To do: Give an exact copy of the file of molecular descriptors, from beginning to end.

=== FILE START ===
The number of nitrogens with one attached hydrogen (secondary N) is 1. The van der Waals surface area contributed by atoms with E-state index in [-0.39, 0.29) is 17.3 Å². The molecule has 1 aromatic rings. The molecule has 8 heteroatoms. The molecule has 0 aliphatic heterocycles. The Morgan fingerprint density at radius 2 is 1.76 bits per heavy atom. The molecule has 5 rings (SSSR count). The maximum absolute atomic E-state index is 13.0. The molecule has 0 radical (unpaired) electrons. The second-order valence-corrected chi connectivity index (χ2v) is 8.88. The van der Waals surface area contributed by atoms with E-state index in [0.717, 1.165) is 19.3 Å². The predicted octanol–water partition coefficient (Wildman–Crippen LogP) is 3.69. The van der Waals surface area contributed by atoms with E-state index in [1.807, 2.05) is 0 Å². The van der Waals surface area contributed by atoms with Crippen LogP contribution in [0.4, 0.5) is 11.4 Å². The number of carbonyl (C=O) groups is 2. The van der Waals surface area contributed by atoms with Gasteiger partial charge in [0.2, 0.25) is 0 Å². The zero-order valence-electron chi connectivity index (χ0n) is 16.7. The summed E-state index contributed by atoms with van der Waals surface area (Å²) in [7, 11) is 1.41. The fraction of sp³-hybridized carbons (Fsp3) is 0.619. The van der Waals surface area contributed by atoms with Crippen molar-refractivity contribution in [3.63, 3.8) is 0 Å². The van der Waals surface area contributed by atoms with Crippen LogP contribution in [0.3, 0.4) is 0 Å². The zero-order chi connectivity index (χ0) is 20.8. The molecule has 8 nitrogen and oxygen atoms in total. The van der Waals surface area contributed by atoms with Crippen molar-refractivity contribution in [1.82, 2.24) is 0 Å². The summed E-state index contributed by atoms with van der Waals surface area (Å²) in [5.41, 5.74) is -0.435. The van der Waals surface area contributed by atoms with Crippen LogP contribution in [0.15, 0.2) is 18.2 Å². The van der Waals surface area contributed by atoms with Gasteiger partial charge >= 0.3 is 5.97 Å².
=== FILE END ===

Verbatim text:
The number of nitrogens with one attached hydrogen (secondary N) is 1. The van der Waals surface area contributed by atoms with E-state index in [-0.39, 0.29) is 17.3 Å². The molecule has 1 aromatic rings. The molecule has 8 heteroatoms. The molecule has 0 aliphatic heterocycles. The Morgan fingerprint density at radius 2 is 1.76 bits per heavy atom. The molecule has 5 rings (SSSR count). The maximum absolute atomic E-state index is 13.0. The molecule has 0 radical (unpaired) electrons. The second-order valence-corrected chi connectivity index (χ2v) is 8.88. The van der Waals surface area contributed by atoms with E-state index in [0.717, 1.165) is 19.3 Å². The predicted octanol–water partition coefficient (Wildman–Crippen LogP) is 3.69. The van der Waals surface area contributed by atoms with E-state index in [1.807, 2.05) is 0 Å². The van der Waals surface area contributed by atoms with Crippen LogP contribution in [0.4, 0.5) is 11.4 Å². The number of carbonyl (C=O) groups is 2. The van der Waals surface area contributed by atoms with Gasteiger partial charge in [0.2, 0.25) is 0 Å². The zero-order valence-electron chi connectivity index (χ0n) is 16.7. The summed E-state index contributed by atoms with van der Waals surface area (Å²) in [7, 11) is 1.41. The fraction of sp³-hybridized carbons (Fsp3) is 0.619. The van der Waals surface area contributed by atoms with Crippen molar-refractivity contribution in [3.63, 3.8) is 0 Å². The van der Waals surface area contributed by atoms with Crippen LogP contribution in [0.3, 0.4) is 0 Å². The zero-order chi connectivity index (χ0) is 20.8. The molecule has 8 nitrogen and oxygen atoms in total. The van der Waals surface area contributed by atoms with Crippen molar-refractivity contribution in [1.82, 2.24) is 0 Å². The summed E-state index contributed by atoms with van der Waals surface area (Å²) in [5.41, 5.74) is -0.435. The van der Waals surface area contributed by atoms with Crippen LogP contribution in [0.15, 0.2) is 18.2 Å². The van der Waals surface area contributed by atoms with Gasteiger partial charge >= 0.3 is 5.97 Å².